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Navy Commander Rick Campbell Makes Waves by Penning Military Thrillers

Rick Campbell [1]Unboxeders, I hope you’ll join me today in welcoming retired Navy Commander Rick Campbell to Writer Unboxed for a brief interview about his writing.

For more than twenty-five years, as we slept on pillow-topped queen-sized mattresses, he claimed a rack aboard one of four nuclear submarines, working to keep us safe. On his last submarine, he was one of the two men whose permission was required to launch the submarine’s nuclear warhead-tipped missiles.

He finished his career with tours in the Pentagon and in the Washington Navy Yard. Upon retirement from the Navy, Rick tried his hand at writing and was offered an initial two-book deal from Macmillan / St. Martin’s Press. (Since expanded to another two-book deal.)

His first novel, The Trident Deception, was hailed by Booklist as “The best submarine novel since Tom Clancy’s classic – The Hunt for Red October”.

Rick’s second novel, Empire Rising, is due out Feb. 24th and critical praise has been equally profuse. Publishers Weekly said of it: “Another riveting military action thriller by Rick Campbell. A MUST READ for fans of this genre.” And Booklist? “The story rockets around the globe and the pages cannot turn fast enough. Readers who miss Clancy will devour Campbell.”

Here’s the blurb for Empire Rising as described by Barnes & Noble:

Very much in the spirit of Jack Ryan, Campbell has crafted a tightly plotted and horrifyingly believable story in which China, desperate for access to oil in a near-future where supplies are running low, declares war and reveals itself to be much better prepared than anyone expected. After a military disaster that sends the United States reeling and leaves the Chinese free to act, a trio of well-written characters work to snatch victory from the jaws of defeat. Combining thrilling espionage-style adventures, detailed naval battles, and incredible SEAL Team missions, Campbell has created what might be the perfect military thriller.

Rick lives with his wife and three children in the greater Washington, D.C. area. You can find him at his website [2] and on his Facebook page [3].

Jan: Welcome, Rick!  To begin with, shall we establish the interview ground rules? Given your background as a college wrestler and your impressive military career, if my questioning gets out of line, do I need to be concerned for my safety or ability to travel?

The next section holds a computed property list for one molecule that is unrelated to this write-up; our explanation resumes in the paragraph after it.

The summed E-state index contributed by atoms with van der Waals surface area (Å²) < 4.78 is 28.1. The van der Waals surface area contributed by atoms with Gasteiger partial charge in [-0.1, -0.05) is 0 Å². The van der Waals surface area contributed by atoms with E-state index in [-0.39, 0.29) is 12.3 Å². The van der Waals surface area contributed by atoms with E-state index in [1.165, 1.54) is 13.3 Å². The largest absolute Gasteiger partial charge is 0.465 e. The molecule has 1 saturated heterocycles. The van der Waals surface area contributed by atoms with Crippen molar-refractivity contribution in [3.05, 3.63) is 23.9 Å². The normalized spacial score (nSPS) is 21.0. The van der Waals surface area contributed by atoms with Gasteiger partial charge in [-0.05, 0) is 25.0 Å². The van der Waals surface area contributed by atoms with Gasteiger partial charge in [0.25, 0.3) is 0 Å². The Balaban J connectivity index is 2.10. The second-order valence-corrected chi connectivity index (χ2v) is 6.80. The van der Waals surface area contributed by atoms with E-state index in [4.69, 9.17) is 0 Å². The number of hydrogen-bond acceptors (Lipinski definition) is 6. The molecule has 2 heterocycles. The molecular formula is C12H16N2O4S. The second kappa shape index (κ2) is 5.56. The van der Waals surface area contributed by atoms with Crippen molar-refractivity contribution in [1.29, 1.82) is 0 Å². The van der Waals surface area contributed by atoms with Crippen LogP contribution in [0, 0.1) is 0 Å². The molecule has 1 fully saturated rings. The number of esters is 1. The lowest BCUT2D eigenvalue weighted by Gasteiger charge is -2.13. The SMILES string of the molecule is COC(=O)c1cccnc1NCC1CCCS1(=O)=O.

Rick: Only if you’re flying over the Atlantic or Pacific Oceans.  :)

The Trident Deception and Empire Rising are the first military thrillers I’ve read, and I was immediately struck by the balancing acts you’re require to perform. To begin with, civilian-readers such as myself require ongoing education about technical details, military history, and jargon so that the narrative makes sense, and so that we might appreciate the challenges facing your characters. At the same time, you don’t want readers choking on information. How do you ensure you hit the sweet spot between information and overload?

Rick: You’ve identified a critical issue I struggle with. A crucial element in thrillers is pacing, and you can’t spend too much time explaining the ship, tactical system, and weapon capabilities, but the reader needs to know TRIDENT Cover [4]enough to visualize the scene and understand what’s going on. The challenge is to impart the necessary knowledge as unobtrusively as possible, without stopping for a dissertation that brings the story to a halt. This is really a no-win situation, as there will be too much detail for some and not enough for others, or as they say – you can’t make everyone happy all the time. But my writing is geared toward those who know very little about the Navy, while adding a few details so experts will appreciate the authenticity and realism of the scenario.

You’re dealing with three audiences with perhaps three different expectations around technical accuracy: civilians, uniformed personnel, and national security agencies. How do you keep the information basic enough to engage civilians and avoid giving away military secrets, all while entertaining and challenging your expert readers?